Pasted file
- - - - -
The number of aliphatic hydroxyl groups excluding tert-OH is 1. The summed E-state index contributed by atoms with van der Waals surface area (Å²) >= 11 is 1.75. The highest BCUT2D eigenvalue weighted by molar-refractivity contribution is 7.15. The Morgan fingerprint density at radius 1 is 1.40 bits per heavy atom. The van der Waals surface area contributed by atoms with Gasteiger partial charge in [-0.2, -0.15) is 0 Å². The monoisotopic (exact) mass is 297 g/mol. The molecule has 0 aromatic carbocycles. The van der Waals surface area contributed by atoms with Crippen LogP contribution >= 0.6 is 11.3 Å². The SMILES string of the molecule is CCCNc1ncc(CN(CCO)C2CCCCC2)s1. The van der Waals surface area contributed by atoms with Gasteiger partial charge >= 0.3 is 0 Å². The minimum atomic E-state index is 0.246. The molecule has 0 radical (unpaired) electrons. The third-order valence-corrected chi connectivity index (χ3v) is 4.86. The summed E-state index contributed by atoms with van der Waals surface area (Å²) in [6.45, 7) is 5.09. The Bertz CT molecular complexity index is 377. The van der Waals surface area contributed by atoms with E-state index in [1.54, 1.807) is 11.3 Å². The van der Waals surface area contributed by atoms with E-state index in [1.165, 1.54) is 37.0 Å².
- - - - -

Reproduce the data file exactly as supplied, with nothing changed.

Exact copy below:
The number of aliphatic hydroxyl groups excluding tert-OH is 1. The summed E-state index contributed by atoms with van der Waals surface area (Å²) >= 11 is 1.75. The highest BCUT2D eigenvalue weighted by molar-refractivity contribution is 7.15. The Morgan fingerprint density at radius 1 is 1.40 bits per heavy atom. The van der Waals surface area contributed by atoms with Gasteiger partial charge in [-0.2, -0.15) is 0 Å². The monoisotopic (exact) mass is 297 g/mol. The molecule has 0 aromatic carbocycles. The van der Waals surface area contributed by atoms with Crippen LogP contribution >= 0.6 is 11.3 Å². The SMILES string of the molecule is CCCNc1ncc(CN(CCO)C2CCCCC2)s1. The van der Waals surface area contributed by atoms with Gasteiger partial charge >= 0.3 is 0 Å². The minimum atomic E-state index is 0.246. The molecule has 0 radical (unpaired) electrons. The third-order valence-corrected chi connectivity index (χ3v) is 4.86. The summed E-state index contributed by atoms with van der Waals surface area (Å²) in [6.45, 7) is 5.09. The Bertz CT molecular complexity index is 377. The van der Waals surface area contributed by atoms with E-state index in [1.54, 1.807) is 11.3 Å². The van der Waals surface area contributed by atoms with E-state index in [1.165, 1.54) is 37.0 Å².